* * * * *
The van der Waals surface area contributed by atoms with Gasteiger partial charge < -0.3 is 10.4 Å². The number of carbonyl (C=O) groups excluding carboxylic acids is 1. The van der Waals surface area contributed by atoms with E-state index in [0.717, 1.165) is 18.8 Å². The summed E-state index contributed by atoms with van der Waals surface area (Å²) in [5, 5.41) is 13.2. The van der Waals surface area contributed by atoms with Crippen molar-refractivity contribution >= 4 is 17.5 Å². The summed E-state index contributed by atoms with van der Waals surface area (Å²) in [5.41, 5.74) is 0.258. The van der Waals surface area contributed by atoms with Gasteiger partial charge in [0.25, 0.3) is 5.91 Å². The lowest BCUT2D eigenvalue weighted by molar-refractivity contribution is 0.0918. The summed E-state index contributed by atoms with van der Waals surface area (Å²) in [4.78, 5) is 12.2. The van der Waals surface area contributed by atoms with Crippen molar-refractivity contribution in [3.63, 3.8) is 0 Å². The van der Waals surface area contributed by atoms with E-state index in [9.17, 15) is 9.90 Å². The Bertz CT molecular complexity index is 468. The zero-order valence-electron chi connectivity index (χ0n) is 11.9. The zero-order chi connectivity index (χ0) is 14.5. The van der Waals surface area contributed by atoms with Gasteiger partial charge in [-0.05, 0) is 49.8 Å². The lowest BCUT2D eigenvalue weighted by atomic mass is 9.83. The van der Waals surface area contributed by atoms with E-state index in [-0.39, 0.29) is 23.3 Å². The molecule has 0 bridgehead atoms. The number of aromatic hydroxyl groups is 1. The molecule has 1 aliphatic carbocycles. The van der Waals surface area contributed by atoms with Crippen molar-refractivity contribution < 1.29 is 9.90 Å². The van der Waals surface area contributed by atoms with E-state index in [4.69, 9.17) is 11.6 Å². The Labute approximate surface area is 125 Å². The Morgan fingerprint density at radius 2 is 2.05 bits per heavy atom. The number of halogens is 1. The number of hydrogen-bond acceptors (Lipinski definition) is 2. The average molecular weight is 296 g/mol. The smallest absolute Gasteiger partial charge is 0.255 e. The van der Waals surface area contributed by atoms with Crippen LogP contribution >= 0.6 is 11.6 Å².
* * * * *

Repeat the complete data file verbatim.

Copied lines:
The van der Waals surface area contributed by atoms with Gasteiger partial charge < -0.3 is 10.4 Å². The number of carbonyl (C=O) groups excluding carboxylic acids is 1. The van der Waals surface area contributed by atoms with E-state index in [0.717, 1.165) is 18.8 Å². The summed E-state index contributed by atoms with van der Waals surface area (Å²) in [5, 5.41) is 13.2. The van der Waals surface area contributed by atoms with Crippen molar-refractivity contribution >= 4 is 17.5 Å². The summed E-state index contributed by atoms with van der Waals surface area (Å²) in [5.41, 5.74) is 0.258. The van der Waals surface area contributed by atoms with Gasteiger partial charge in [0.25, 0.3) is 5.91 Å². The lowest BCUT2D eigenvalue weighted by molar-refractivity contribution is 0.0918. The summed E-state index contributed by atoms with van der Waals surface area (Å²) in [4.78, 5) is 12.2. The van der Waals surface area contributed by atoms with Crippen molar-refractivity contribution in [3.63, 3.8) is 0 Å². The van der Waals surface area contributed by atoms with E-state index in [9.17, 15) is 9.90 Å². The Bertz CT molecular complexity index is 468. The zero-order valence-electron chi connectivity index (χ0n) is 11.9. The zero-order chi connectivity index (χ0) is 14.5. The van der Waals surface area contributed by atoms with Gasteiger partial charge in [-0.05, 0) is 49.8 Å². The lowest BCUT2D eigenvalue weighted by atomic mass is 9.83. The van der Waals surface area contributed by atoms with E-state index in [-0.39, 0.29) is 23.3 Å². The molecule has 0 bridgehead atoms. The number of aromatic hydroxyl groups is 1. The molecule has 1 aliphatic carbocycles. The van der Waals surface area contributed by atoms with Crippen molar-refractivity contribution < 1.29 is 9.90 Å². The van der Waals surface area contributed by atoms with E-state index in [4.69, 9.17) is 11.6 Å². The Labute approximate surface area is 125 Å². The Morgan fingerprint density at radius 2 is 2.05 bits per heavy atom. The number of halogens is 1. The number of hydrogen-bond acceptors (Lipinski definition) is 2. The average molecular weight is 296 g/mol. The smallest absolute Gasteiger partial charge is 0.255 e. The van der Waals surface area contributed by atoms with Crippen LogP contribution >= 0.6 is 11.6 Å².